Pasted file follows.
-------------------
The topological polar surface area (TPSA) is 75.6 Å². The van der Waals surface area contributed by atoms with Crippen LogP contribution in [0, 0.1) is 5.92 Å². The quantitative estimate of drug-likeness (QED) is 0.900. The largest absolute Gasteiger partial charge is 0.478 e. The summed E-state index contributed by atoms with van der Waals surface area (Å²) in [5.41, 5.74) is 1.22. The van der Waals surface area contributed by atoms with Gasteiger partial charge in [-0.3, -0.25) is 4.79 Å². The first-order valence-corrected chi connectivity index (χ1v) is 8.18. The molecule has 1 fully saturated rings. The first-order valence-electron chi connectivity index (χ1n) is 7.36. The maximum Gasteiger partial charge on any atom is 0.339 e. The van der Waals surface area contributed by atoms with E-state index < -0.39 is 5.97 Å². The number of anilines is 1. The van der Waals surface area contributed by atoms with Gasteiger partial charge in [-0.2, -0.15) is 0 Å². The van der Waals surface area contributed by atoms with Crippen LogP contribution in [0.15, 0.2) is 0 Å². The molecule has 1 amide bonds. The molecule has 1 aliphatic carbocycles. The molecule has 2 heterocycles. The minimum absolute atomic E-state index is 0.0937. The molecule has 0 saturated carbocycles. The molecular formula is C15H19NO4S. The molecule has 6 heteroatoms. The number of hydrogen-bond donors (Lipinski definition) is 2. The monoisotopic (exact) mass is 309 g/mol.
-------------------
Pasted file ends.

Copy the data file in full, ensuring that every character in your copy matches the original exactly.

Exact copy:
The topological polar surface area (TPSA) is 75.6 Å². The van der Waals surface area contributed by atoms with Crippen LogP contribution in [0, 0.1) is 5.92 Å². The quantitative estimate of drug-likeness (QED) is 0.900. The largest absolute Gasteiger partial charge is 0.478 e. The summed E-state index contributed by atoms with van der Waals surface area (Å²) in [5.41, 5.74) is 1.22. The van der Waals surface area contributed by atoms with Gasteiger partial charge in [-0.3, -0.25) is 4.79 Å². The first-order valence-corrected chi connectivity index (χ1v) is 8.18. The molecule has 1 fully saturated rings. The first-order valence-electron chi connectivity index (χ1n) is 7.36. The maximum Gasteiger partial charge on any atom is 0.339 e. The van der Waals surface area contributed by atoms with E-state index < -0.39 is 5.97 Å². The number of anilines is 1. The van der Waals surface area contributed by atoms with Gasteiger partial charge in [-0.2, -0.15) is 0 Å². The van der Waals surface area contributed by atoms with Crippen LogP contribution in [0.15, 0.2) is 0 Å². The molecule has 1 amide bonds. The molecule has 1 aliphatic carbocycles. The molecule has 2 heterocycles. The minimum absolute atomic E-state index is 0.0937. The molecule has 0 saturated carbocycles. The molecular formula is C15H19NO4S. The molecule has 6 heteroatoms. The number of hydrogen-bond donors (Lipinski definition) is 2. The monoisotopic (exact) mass is 309 g/mol.